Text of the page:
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Harrison M. Randall

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Harrison M. Randall

Harrison McAllister Randall (1870–1969) was an American physicist whose leadership from 1915 to 1941 brought the University of Michigan to international prominence in experimental and theoretical physics.

Prior to 1910, the Michigan Physics Department had focused on precision metrology. Dr. Randall, who took all of his degrees at Michigan, initially specialized in that subject. In 1902, his PhD thesis measured the coefficient of expansion of quartz. During his 1910-11 sabbatical year in Tübingen, Germany he met Friedrich Paschen and became an expert in infrared spectroscopy. Randall then introduced these techniques to the University of Michigan.

Theoretical physics

Randall and his Michigan collaborators produced molecular spectra of unprecedented quality and detail. At that time Walter Colby was the only resident theorist, so, with Randall’s encouragement, Colby recruited conference provided short courses from prominent theorists, including Bohr, Dirac, Fermi, Heisenberg, Pauli and others, to audiences that sometimes exceeded 100.

Career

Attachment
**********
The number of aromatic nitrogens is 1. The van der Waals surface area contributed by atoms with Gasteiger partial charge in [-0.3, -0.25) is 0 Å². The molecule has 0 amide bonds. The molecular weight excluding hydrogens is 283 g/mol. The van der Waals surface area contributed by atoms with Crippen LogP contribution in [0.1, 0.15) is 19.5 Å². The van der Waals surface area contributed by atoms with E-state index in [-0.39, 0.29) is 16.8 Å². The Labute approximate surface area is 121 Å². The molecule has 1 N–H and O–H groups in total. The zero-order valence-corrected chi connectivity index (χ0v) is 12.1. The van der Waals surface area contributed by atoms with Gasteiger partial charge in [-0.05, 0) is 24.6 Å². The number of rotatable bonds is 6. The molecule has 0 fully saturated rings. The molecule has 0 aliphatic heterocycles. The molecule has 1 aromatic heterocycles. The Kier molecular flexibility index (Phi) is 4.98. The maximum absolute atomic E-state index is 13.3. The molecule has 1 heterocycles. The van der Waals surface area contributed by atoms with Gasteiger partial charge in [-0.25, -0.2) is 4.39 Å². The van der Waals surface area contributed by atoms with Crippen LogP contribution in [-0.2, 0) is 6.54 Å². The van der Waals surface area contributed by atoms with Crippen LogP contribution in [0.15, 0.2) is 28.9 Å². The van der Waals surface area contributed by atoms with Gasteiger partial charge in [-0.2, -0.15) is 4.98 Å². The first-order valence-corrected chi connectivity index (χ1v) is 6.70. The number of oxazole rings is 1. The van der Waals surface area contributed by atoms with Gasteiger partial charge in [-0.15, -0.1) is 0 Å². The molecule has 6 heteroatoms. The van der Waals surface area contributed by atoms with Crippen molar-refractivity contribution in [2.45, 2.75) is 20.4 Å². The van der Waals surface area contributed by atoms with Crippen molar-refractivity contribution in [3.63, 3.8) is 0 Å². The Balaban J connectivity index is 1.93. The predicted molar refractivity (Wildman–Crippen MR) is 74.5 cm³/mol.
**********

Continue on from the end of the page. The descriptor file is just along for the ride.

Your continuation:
Randall oversaw Michigan’s substantial growth in atomic physics and nuclear physics. In the mid-1930s he secured funding to build what was then the world's most energetic cyclotron.

Randall was elected to the presidency of the American Physical Society in 1937. He remained as chairman of the Michigan physics department until his retirement in 1941,[1] but continued for another 25 years to explore the use of infrared spectroscopy in biophysics.

References

  1. ^ "Harrison McAllister Randall | Faculty History Project". Um2017.org. Retrieved 2013-05-15. 

Publications

  • Harrison M. Randall, On the Coefficient of Expansion of Quartz, Phys Rev 20. pp 1–37. (1905) (this is a refinement of his 1902 thesis experiment)
  • H. M. Randall, Infrared Spectroscopy at Michigan, Journal of the Optical Society of America, Vol. 44, pp 97–103 (1954) (overview of work in Ann Arbor)
  • H. H. Nielsen, A Half-Century of Infrared Spectroscopy, Journal of the Optical Society of America, Vol. 50, p. 1147 (1960) (Ives medal encomium for Harrison M. Randall)
  • H. M. Randall and D. W. Smith, Infrared Spectroscopy in Biological Research, Journal of the Optical Society of America, Vol. 53, 1086–1092 (example of work done after his retirement)
  • Ralph A. Sawyer, Obituary: Harrison M. Randall applied infrared studies to Bacteria, Physics Today, Vol. 23, #1, pp 127-128 (1970)
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